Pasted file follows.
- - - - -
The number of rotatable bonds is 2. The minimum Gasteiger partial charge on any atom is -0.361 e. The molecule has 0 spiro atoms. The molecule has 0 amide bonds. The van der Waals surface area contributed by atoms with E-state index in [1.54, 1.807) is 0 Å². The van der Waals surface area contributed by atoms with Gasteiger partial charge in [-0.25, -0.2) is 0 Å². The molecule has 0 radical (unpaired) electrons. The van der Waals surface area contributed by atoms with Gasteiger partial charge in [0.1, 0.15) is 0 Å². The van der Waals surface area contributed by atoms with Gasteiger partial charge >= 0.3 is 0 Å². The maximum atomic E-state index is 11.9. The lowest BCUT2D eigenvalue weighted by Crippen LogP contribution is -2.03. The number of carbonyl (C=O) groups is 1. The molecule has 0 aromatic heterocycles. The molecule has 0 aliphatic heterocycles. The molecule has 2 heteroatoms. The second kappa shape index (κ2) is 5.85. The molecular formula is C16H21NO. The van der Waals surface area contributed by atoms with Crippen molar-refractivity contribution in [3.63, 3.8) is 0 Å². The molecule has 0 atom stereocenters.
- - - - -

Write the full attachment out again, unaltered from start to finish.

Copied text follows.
The number of rotatable bonds is 2. The minimum Gasteiger partial charge on any atom is -0.361 e. The molecule has 0 spiro atoms. The molecule has 0 amide bonds. The van der Waals surface area contributed by atoms with E-state index in [1.54, 1.807) is 0 Å². The van der Waals surface area contributed by atoms with Gasteiger partial charge in [-0.25, -0.2) is 0 Å². The molecule has 0 radical (unpaired) electrons. The van der Waals surface area contributed by atoms with Gasteiger partial charge in [0.1, 0.15) is 0 Å². The van der Waals surface area contributed by atoms with Gasteiger partial charge >= 0.3 is 0 Å². The maximum atomic E-state index is 11.9. The lowest BCUT2D eigenvalue weighted by Crippen LogP contribution is -2.03. The number of carbonyl (C=O) groups is 1. The molecule has 0 aromatic heterocycles. The molecule has 0 aliphatic heterocycles. The molecule has 2 heteroatoms. The second kappa shape index (κ2) is 5.85. The molecular formula is C16H21NO. The van der Waals surface area contributed by atoms with Crippen molar-refractivity contribution in [3.63, 3.8) is 0 Å². The molecule has 0 atom stereocenters.